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Sustainable Energy

Will France Give Up Its Role as a Nuclear Powerhouse?

The country, which gets most of its electricity from nuclear power, is debating whether to wean itself from that dependency.

France is the world’s second-largest producer of nuclear energy and a leading innovator in the technology.

A council appointed by French President François Hollande is kicking off a government-sponsored nationwide debate that could shift France’s energy system from nuclear to renewable energy. It is a dramatic development in light of France’s outsized investment in nuclear energy: the country produces more nuclear energy than any country other than the United States, and it relies on reactors for more than three-quarters of its power generation, a higher rate than any other country.

New nukes: A nuclear plant in Flamanville, in northwestern France, uses Areva’s EPR design, its third-generation nuclear technology.

In the short term, energy experts expect limited impact within France and in the global market. Given its heavy reliance on nuclear power, the country cannot rapidly phase out its reactors the way Germany plans to. And the country, once viewed as the model for a U.S. nuclear renaissance, has lost its leadership role to global competitors. “The new leaders in nuclear expansion globally are the Chinese and Koreans,” says Andrew Kadak, a professor of nuclear science and engineering at MIT. Over the long haul, however, experts such as Kadak predict that a future France that abandons nuclear would impoverish global nuclear R&D.

During his election campaign last year, Hollande called to reduce nuclear to 50 percent of France’s power supply by 2025. If the national debate affirms a reduction of that magnitude, the new reactor in Normandy that state-owned utility Electricité de France (EDF) expects to fire up in 2016 could be its last.

“France’s reduced backing for nuclear will certainly be a blow to nuclear power’s reputation,” says Chi-Jen Yang, an expert in technology policy at Duke University’s Center on Global Change. However, Yang, Kadak, and other experts agree that the big loser will be France, which is likely to experience a reduced capacity to export its own technology: the third-generation European Pressurized Reactor design developed by French nuclear technology firm Areva —the same design that EDF is using.

Areva is building a nuclear plant with the new design in Finland and bidding globally to build more, including a second unit for Finland. EDF is building two such plants in China and has proposed deploying the technology in power plant projects in the United States and the United Kingdom, among other countries.

The French are struggling to build on this foothold in China’s burgeoning nuclear market. Yang says the French may have already lost the Chinese market to Westinghouse and its third-generation AP1000 reactor, four of which are under construction in China. Whereas Westinghouse agreed several years ago to share its technology with its Chinese partners, the French have yet to do so.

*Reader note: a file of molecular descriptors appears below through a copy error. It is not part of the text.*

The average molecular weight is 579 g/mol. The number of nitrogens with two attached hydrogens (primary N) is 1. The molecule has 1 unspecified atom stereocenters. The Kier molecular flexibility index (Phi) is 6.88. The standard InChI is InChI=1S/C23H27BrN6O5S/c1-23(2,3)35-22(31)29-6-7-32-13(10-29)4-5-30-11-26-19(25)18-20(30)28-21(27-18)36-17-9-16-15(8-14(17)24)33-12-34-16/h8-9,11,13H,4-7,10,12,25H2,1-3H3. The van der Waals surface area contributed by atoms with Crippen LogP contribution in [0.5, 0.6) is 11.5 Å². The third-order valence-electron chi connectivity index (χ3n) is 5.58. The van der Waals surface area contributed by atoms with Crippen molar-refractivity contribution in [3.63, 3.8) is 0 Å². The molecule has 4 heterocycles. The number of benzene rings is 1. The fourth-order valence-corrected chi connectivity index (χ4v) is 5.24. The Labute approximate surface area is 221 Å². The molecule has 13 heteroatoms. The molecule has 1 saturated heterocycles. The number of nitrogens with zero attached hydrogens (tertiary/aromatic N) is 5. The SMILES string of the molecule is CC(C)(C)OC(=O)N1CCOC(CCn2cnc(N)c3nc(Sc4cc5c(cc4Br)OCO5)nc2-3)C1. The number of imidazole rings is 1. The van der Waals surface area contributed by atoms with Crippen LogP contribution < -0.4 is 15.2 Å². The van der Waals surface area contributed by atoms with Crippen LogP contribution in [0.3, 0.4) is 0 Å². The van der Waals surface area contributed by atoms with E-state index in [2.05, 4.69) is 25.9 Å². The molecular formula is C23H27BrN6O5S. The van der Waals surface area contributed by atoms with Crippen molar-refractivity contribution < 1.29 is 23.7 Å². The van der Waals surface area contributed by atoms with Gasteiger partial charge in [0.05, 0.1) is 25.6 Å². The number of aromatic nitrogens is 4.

If France’s role in the reactor market is already slipping, experts say, France remains a major player in the development of advanced nuclear technologies that will be relevant in the decades to come. The Commissariat à l’énergie atomique—France’s counterpart to the U.S. Department of Energy—has been spending about 1.5 billion euros ($2 billion) annually on R&D into “nuclear technologies of the future.” That dwarfs the $885 million that Congress provided for the DOE’s nuclear energy R&D in 2011.

The results of that investment include competencies that could be lost if France pulls back from nuclear energy broadly. Kadak cites their capacity to industrialize spent-fuel reprocessing technology that the world may ultimately need to manage nuclear waste. “This is an area where the French are clearly leaders,” says Kadak. If the French retrench, reprocessing development will “suffer globally and will affect our ability to recycle nuclear fuel.”

Burton Richter, a Nobel Prize-winning physicist at Stanford University and former board member for Areva’s U.S. subsidiary, says France’s energy agency has been “more effective than the U.S. labs” in developing so-called Generation IV reactors. These advanced reactors can “breed” their own fuel by irradiating and transmutating unenriched uranium. Other designs can break down spent nuclear fuel.

France’s energy debate is scheduled to wrap up this July, and the government is then expected to draft and propose legislation in October. Anti-nuclear activists say public opinion is with them, citing a poll commissioned by Greenpeace last year in which 80 percent endorsed the statement that “France is too dependent on nuclear energy.”

Nuclear proponents retort that the debate could recommit France to nuclear energy, citing growing worries over jobs. Then there’s French automakers’ embrace of electric vehicle technology, which will be hard to charge with low-carbon energy without France’s reactors.

“The French establishment is looking at whether they can electrify transportation and the rest of industry, which would imply a massive increase in electricity demand,” notes Charles Forsberg, an MIT research scientist and executive director of the MIT Nuclear Fuel Cycle Project.

Both nuclear power and renewables could emerge as winners, says Forsberg: “At the end of the day, the French will likely have slow nuclear and accelerated renewables growth.”

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